Angraecums

Angraecums
Angraecum Longidale

Sunday, March 25, 2012

No Generic Culture Sheets

     I talk about it at every lecture I give; when it comes to Angraecums, don't depend on a generic culture sheet.  When a hobbyist is in their starting days, the majority of the plants they (myself included) purchase are the more common plants such as oncidiums, cats, phals, dendrobiums and the occassional lady slipper.  There are thousands to choose from and the generic culture sheet has helped us grow the plants to a respectable blooming size.  We even see the fruits of our labors when the plant blooms; especially after we've had it for more than a year or so.  It gives us pleasure knowing that we must have done something right.
     I think the better and more successful orchid growers try their hardest to supply the plants to hobbyists that they may be most interested in.  Most of these growers however do specialize in various generas of plants.  When purchasing a new plant, one that may be different than anything you've seen or attempted to grow yourself; you should always ask "...is it going to grow and BLOOM for me here?"  Where ever here may be!  To make a sale, a staffer or an employee working for that grower will most likely say yes.  Be sure to ask them about the specific culture for that plant.  What medium, amount of light. watering requirements, fertilizers, fungicides and possible bug issues.  Ask for a culture sheet for that genera and species.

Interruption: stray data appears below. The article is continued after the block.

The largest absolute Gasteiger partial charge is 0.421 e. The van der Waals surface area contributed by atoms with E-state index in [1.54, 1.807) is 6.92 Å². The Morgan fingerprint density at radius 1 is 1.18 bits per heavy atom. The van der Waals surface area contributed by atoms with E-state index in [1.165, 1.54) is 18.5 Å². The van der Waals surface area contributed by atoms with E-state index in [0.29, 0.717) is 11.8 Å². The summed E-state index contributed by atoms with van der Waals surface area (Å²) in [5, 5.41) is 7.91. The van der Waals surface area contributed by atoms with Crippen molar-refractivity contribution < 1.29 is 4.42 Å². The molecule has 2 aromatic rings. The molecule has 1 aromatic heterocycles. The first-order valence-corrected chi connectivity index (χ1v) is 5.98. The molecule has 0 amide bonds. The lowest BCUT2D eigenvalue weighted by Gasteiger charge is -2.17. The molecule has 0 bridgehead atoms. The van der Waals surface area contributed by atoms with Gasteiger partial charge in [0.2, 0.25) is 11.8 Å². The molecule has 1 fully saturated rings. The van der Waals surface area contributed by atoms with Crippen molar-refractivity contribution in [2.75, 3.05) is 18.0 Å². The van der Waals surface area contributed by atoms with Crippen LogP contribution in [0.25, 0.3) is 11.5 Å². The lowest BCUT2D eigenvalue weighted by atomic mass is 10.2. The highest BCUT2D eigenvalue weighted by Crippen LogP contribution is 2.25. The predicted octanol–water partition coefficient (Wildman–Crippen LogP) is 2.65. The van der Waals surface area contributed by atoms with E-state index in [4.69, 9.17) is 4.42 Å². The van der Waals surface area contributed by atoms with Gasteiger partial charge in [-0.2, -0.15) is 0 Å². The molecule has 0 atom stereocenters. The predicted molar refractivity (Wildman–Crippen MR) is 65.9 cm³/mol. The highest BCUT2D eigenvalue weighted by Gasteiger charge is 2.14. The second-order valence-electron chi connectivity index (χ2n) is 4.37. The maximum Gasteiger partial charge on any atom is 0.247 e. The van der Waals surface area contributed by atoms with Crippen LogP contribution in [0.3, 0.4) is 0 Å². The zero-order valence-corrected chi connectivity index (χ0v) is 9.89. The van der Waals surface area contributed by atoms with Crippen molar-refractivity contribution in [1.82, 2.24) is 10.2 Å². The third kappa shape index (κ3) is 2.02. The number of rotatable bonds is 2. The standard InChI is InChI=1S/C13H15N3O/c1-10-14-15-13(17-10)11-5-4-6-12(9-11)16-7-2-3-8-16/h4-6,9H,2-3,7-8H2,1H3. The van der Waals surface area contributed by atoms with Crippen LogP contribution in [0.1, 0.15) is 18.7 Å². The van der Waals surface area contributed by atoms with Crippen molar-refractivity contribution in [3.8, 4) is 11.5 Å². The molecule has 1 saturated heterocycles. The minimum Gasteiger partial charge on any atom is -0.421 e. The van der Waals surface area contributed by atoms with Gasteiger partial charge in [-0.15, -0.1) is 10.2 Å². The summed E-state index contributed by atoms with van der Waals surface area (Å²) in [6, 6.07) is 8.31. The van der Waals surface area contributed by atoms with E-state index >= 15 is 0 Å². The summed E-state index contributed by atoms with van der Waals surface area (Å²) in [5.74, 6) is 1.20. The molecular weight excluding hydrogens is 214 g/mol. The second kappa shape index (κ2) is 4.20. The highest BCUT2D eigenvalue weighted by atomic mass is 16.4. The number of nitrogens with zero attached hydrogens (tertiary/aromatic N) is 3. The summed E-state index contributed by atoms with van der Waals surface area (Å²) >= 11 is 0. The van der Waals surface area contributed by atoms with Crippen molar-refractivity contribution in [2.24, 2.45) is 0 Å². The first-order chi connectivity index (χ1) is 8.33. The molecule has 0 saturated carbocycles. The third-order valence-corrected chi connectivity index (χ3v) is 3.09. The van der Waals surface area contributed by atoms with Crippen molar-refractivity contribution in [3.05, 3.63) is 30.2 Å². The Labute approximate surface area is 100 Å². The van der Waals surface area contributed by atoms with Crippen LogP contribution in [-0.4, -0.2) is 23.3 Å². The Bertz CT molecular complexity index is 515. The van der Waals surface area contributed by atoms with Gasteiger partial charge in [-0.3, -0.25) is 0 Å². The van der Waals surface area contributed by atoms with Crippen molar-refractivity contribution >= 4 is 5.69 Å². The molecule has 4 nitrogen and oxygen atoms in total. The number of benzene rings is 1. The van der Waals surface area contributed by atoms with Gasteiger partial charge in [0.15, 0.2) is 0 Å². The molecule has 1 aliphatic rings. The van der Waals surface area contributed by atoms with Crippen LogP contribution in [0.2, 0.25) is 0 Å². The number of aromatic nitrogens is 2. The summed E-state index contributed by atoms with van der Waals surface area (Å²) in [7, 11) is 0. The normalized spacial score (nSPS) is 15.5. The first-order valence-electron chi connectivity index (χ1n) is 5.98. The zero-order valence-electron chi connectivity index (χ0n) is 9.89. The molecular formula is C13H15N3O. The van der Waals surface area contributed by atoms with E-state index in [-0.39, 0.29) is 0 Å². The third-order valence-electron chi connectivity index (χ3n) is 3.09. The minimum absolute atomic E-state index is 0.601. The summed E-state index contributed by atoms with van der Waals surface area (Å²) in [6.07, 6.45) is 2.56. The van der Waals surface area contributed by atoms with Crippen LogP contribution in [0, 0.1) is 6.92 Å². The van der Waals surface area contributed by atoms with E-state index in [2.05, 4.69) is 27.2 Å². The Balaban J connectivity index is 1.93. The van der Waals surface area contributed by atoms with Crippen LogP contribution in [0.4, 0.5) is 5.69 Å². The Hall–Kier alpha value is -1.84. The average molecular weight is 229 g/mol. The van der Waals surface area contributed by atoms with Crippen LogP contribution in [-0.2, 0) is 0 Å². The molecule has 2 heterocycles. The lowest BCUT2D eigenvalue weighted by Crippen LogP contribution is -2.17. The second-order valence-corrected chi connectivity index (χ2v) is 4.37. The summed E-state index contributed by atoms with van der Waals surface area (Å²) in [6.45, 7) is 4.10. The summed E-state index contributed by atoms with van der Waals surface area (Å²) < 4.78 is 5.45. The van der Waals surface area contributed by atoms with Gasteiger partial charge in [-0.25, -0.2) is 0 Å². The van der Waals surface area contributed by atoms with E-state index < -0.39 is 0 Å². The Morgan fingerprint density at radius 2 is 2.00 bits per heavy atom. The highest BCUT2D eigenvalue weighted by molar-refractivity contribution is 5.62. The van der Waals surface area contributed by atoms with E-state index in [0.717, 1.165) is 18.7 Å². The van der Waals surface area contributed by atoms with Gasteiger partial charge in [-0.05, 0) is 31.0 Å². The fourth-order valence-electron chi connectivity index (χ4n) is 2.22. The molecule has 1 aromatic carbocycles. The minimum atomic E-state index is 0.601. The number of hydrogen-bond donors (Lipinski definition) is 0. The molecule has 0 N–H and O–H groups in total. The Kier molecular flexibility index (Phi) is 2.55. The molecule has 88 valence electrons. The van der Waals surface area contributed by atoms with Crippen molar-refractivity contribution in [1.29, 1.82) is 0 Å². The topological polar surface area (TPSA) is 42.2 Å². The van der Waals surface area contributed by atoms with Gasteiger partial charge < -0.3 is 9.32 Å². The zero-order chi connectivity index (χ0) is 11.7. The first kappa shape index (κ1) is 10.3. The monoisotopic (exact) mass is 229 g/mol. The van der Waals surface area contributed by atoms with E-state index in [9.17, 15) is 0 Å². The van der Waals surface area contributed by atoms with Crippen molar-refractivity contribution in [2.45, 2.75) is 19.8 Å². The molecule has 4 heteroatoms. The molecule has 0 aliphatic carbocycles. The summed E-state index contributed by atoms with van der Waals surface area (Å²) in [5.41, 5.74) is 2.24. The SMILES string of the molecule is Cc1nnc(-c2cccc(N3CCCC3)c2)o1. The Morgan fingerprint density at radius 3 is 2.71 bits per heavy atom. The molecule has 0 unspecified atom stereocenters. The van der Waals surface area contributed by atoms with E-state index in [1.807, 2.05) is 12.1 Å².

With the more common orchids available in mass numbers, the generic culture sheet will get you by and then some.  There are only 249 species of Angraecums in the Angraecum genera.  Sixty-five percent of these plants come from the island of Madagascar (the southeast coast of Africa).  The climate will vary from cool to intermediate temps at higher elevations (up to 7,500 feet) with some dormant time during the cooler months, mid elevations (2,000 - 5,000 feet) with constant humidity in the air from the mist clouds, sea level tropical rain forest with very large amounts of rain and humidity and higher temps. to the mid elevations that are semi-arid and have a few months of drying out time.
     No matter the location on the island; you must take into consideration the placement of the plant as to it's growing area regarding the lower trunks of trees, near running water or not, the higher canopy or whether it is growing on rock and in the dead leaf and plant material between the rocks.
     Take the time to research the plant's specific requirements and then decide if it is something you wish to grow.  Just give the orchid what it requires and that plant will eventually give you years of fantastic blooms.
     In a short period of time with a small amount of research, the plants will thrive here in the sub-tropical South Florida weather.  By making a few changes, they can be grown in the cooler north part of the United States and Canada.  As well as in Europe, Russia and in Northern Asia.
     It can be and is usually very simple.  Give it what it needs and be prepared to enjoy some very unique blooms.

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